One of the most important services family physicians provide to patients is help with decision-making near the final stage of life. But how and when does a physician initiate these important conversations about a patient's preferences during that time?
And how does a practice get paid for providing advance care planning services?
An upcoming AAFP webinar aims to answer these questions and more. The live webinar, titled Advance Care Planning: Communicating End-of-Life Decisions, will take place on March 6 at noon CST. The event will be archived for those who are unable to participate live.
AAFP members can purchase this webinar for just $30; nonmembers pay $69.
Webinar presenter Karen Smith, M.D., of Raeford, N.C., told AAFP News that she will address the payment piece by guiding learners through a review of CMS' advance care planning coding requirements. She'll also discuss the importance of providing this care.
"As family physicians, we spend a lifetime developing wonderful relationships with our patients," Smith said. "And at the end of life, the fruits of that relationship are acknowledged; we play a special role as we interact with patients and their families."
Smith said one easy way to open the door to patient conversations about end-of-life care is to take the time to complete the Medicare annual wellness visit for every patient and "use that discussion for advance care planning."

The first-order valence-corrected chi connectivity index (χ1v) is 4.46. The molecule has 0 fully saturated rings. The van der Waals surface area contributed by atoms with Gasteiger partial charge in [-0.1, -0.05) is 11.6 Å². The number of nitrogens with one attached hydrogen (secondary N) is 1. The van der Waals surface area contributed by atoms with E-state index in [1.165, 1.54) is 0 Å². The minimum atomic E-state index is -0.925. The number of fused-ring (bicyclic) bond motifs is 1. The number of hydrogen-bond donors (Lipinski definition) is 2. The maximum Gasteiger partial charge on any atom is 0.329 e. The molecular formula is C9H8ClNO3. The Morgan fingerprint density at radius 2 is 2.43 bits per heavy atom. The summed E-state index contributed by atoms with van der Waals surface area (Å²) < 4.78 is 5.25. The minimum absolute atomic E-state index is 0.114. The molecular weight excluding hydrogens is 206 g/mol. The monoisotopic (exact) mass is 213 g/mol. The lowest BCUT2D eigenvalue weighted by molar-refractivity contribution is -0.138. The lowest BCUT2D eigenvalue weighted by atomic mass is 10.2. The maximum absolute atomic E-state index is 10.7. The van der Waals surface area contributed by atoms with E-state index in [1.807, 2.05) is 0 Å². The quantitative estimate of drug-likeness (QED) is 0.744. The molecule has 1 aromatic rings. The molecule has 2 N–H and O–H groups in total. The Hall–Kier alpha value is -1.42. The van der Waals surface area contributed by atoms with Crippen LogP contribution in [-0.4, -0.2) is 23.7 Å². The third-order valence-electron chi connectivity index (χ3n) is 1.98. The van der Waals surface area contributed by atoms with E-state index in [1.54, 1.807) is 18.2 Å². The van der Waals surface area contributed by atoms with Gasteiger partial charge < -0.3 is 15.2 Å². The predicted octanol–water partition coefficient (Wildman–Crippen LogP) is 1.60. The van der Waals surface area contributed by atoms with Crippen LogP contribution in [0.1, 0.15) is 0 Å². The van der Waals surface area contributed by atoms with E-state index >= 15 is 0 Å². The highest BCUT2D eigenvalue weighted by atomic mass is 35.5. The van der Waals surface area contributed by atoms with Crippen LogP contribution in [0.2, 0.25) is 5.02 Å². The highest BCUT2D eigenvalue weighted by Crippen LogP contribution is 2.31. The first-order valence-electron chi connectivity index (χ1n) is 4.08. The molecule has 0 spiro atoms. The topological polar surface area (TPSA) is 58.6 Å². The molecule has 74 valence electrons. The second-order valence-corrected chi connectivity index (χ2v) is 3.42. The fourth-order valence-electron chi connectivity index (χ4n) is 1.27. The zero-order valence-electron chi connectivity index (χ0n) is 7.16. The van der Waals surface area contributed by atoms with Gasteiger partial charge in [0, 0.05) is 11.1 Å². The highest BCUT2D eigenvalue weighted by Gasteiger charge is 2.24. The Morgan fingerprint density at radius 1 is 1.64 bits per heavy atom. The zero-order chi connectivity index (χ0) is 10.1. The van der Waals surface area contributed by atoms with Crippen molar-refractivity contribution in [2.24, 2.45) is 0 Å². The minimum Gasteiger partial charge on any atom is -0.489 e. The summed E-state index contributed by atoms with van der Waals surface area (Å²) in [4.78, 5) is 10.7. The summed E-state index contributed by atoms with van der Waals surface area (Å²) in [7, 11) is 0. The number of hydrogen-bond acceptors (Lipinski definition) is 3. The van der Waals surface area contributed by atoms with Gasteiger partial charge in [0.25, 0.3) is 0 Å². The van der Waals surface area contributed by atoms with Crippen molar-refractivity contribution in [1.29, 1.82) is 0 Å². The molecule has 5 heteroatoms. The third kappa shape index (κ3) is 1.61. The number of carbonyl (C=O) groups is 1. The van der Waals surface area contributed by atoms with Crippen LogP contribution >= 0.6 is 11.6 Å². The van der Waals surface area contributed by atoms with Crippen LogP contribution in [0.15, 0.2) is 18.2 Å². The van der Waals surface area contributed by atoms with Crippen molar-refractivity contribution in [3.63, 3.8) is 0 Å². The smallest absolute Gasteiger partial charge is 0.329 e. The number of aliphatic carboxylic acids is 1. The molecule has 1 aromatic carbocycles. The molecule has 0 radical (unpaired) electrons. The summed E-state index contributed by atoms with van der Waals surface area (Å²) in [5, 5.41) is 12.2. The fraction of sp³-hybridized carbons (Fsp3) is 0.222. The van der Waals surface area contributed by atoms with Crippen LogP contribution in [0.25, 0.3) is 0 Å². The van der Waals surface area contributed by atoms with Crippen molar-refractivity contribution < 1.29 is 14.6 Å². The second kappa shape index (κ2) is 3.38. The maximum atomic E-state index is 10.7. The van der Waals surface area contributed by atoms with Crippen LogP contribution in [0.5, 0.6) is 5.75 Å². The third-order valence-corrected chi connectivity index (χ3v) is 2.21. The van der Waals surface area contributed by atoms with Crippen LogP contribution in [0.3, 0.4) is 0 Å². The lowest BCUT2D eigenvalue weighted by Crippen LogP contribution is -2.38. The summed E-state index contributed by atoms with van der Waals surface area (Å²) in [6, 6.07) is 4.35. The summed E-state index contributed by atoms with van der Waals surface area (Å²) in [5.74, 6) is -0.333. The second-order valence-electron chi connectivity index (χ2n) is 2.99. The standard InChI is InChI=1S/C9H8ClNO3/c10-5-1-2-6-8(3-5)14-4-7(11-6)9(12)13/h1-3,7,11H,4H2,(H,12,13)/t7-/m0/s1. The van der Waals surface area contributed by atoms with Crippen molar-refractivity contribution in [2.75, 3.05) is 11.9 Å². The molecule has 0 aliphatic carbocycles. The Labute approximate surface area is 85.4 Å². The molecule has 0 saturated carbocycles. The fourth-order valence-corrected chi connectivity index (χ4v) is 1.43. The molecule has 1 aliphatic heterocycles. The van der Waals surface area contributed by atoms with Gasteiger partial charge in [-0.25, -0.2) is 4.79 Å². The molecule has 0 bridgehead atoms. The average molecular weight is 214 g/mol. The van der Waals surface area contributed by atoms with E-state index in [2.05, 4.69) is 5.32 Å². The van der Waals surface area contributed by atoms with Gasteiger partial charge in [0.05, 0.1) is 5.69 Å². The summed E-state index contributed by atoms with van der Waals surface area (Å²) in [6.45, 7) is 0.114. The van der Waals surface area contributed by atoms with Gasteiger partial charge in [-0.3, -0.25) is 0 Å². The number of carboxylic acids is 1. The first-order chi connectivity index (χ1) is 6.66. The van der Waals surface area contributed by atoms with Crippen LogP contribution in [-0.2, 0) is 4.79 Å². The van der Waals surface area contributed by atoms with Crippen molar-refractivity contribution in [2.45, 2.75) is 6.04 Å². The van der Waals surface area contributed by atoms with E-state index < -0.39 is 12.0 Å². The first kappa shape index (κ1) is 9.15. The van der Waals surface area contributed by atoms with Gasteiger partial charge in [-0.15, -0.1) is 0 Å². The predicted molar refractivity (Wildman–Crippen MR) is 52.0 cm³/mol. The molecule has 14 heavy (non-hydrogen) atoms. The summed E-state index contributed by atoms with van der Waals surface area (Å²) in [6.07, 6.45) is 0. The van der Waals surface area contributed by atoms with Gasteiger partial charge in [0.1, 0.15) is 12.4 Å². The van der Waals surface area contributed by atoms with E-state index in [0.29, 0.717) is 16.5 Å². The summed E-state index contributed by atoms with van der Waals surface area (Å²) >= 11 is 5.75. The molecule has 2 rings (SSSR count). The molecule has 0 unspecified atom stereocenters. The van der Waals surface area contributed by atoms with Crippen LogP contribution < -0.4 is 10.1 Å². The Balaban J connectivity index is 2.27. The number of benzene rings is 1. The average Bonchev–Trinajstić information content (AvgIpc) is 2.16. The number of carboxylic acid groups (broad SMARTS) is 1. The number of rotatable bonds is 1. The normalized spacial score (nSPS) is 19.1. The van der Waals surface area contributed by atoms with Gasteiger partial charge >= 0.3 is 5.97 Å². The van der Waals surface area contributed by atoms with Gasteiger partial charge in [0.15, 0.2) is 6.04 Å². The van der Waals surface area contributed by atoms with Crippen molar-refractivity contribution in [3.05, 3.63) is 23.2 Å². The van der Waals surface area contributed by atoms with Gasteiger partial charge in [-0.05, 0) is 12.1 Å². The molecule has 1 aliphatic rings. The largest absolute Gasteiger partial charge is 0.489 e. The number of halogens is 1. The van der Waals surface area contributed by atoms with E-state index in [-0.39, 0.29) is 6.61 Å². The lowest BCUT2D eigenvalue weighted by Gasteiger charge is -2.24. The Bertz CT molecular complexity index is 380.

As a physician who's been practicing in the same community for 26 years, Smith said she has walked this path with many patients. She shared a story about a patient who recently died after several years of decline.
"We had the discussion about her wishes at the end of life two years ago when her health began to deteriorate. She was able to say she didn't want life support machines, she didn't want any extra means, she wanted to be kept pain-free -- and she was able to communicate that."
Four weeks ago, the patient's health began to fail rapidly.
"We were still able to adhere to her wish of no aggressive intervention at the end of life -- hospice was called in and her care was maintained," Smith said. "She passed at 12:23 Sunday afternoon, and when I spoke to her son, he said 'My mom was free of pain, she was at peace and we are satisfied with everything and the way it happened.'
"When I hung up the phone with that family, I was at peace, they were at peace, and the patient had transitioned peacefully," said Smith.
She acknowledged that some physicians worry about the time it takes to talk with patients and families about advance care planning, but she pointed out that once that initial conversation takes place, subsequent exchanges last less than a minute.
"We introduce the subject and then we gently ask questions repetitively over time, and when you have a continuous relationship with the family and the patient, you get a little more and a little more information, and finally that solidified plan is in place."
Smith noted that although the webinar focuses on the care of Medicare patients, discussing end-of-life wishes shouldn't be reserved just for elderly patients.
"We actually start that discussion when our folks turn age 18," Smith said. "And I say to them, these high school students about to graduate, 'Next month, you're going to be 18 years old … and you're going to be responsible for yourself. You need to designate somebody who you trust and feel comfortable with in your family who can speak up for you at the time when you aren't able to speak for yourself."
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